Last edited: Nov 21, 2011
  9. al89

    al89

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    for asian dishes that use sesame oil for deep frying i believe it is usually a 9/1 or so mix of a neutral oil to sesame
     
  10. cookers

    cookers

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    As other chefs here have said, there really is no ''best'' oil. It all comes down to what you are cooking. Different foods will adapt with some oils better than others due to taste, cooking heat, time, etc. As far as your worries go, I wouldn't be concerned. Canola oil is one of the more healthy oils on the market today. The only problem with oils are the amounts of calories in them. Anything you read regarding how dangerous Canola oil is, is more than likely a rumor without scientific evidence supporting its theory. 
     
  11. chefedb

    chefedb

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    Funny! You are worried about cannola(rapeseed) yet as you say" My best deep fried stuff is when I  FRY IN LARD.''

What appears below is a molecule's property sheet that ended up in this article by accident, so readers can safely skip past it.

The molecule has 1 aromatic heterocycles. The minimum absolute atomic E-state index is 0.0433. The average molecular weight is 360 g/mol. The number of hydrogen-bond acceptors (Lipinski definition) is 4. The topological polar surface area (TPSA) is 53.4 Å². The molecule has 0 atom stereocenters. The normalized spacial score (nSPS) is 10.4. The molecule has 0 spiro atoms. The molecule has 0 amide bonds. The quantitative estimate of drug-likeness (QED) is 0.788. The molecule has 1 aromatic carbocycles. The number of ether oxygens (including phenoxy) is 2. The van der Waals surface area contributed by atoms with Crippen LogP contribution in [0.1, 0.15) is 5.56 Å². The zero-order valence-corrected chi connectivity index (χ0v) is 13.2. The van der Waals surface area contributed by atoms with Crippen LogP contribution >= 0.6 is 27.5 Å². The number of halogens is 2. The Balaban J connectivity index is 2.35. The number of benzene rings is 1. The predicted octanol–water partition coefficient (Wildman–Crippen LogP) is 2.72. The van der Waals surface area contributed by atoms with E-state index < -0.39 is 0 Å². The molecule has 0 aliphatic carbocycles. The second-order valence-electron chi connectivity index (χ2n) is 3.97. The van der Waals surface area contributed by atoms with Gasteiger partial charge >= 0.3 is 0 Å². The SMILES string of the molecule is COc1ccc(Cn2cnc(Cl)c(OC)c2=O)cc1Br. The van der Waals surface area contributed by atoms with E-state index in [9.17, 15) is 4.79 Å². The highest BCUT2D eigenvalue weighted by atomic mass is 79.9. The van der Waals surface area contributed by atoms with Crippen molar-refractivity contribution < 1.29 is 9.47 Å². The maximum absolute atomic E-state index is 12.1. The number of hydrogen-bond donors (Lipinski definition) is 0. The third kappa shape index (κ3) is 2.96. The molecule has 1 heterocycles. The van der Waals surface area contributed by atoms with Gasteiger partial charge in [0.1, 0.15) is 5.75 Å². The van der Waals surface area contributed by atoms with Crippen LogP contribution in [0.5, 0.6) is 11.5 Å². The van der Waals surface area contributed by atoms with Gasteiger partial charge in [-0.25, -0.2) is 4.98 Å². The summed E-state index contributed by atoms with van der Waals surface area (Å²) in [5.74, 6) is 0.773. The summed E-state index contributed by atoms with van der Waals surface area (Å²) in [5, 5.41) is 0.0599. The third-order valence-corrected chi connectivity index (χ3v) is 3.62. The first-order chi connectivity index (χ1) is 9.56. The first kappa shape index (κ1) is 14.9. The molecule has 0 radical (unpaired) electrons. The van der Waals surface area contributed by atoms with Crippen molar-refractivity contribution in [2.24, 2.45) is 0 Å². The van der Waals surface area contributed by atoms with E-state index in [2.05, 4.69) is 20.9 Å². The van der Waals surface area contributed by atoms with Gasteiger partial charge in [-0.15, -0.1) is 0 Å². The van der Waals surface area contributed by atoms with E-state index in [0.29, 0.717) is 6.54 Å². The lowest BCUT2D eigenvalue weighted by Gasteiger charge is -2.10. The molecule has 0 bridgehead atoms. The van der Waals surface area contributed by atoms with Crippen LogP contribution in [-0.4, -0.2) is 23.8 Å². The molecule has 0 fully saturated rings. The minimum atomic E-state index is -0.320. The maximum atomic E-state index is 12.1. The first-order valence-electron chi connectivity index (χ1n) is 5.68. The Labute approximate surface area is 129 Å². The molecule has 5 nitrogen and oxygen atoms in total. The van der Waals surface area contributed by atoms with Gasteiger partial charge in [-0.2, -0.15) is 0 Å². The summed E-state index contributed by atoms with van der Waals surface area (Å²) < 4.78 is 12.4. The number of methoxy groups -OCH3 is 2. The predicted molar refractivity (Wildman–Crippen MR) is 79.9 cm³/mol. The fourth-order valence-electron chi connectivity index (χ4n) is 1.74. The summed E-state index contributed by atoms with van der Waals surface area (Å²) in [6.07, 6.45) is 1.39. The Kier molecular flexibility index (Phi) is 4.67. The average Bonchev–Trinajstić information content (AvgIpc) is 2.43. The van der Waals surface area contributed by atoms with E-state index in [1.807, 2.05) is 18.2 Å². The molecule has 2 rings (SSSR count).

This may taste good but is extremely high in saturated fats and cholesterole which long term affect could be worse the geneticaly made oils. Only time will tell.

    PS  I had the pleasure of working with 3 chinese chefs for many years  sessame oil is used more for flavoring  then for actual frying. When they do cook in the wok(extreme hi heat) they mix cooking oil or peanut with sesamme. The fellows I worked with used corn .cannola, or soy oil.
     
    Last edited: Jan 30, 2012
  12. vuman007

    vuman007

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    If you are deep frying in a restaurant setting , use canola unless you are known for something specific (e.g. Duck fat fries). Frying volume will break your oil down fast and most of the time you do not want to add the flavor from oil to food when frying and make it coat effective as well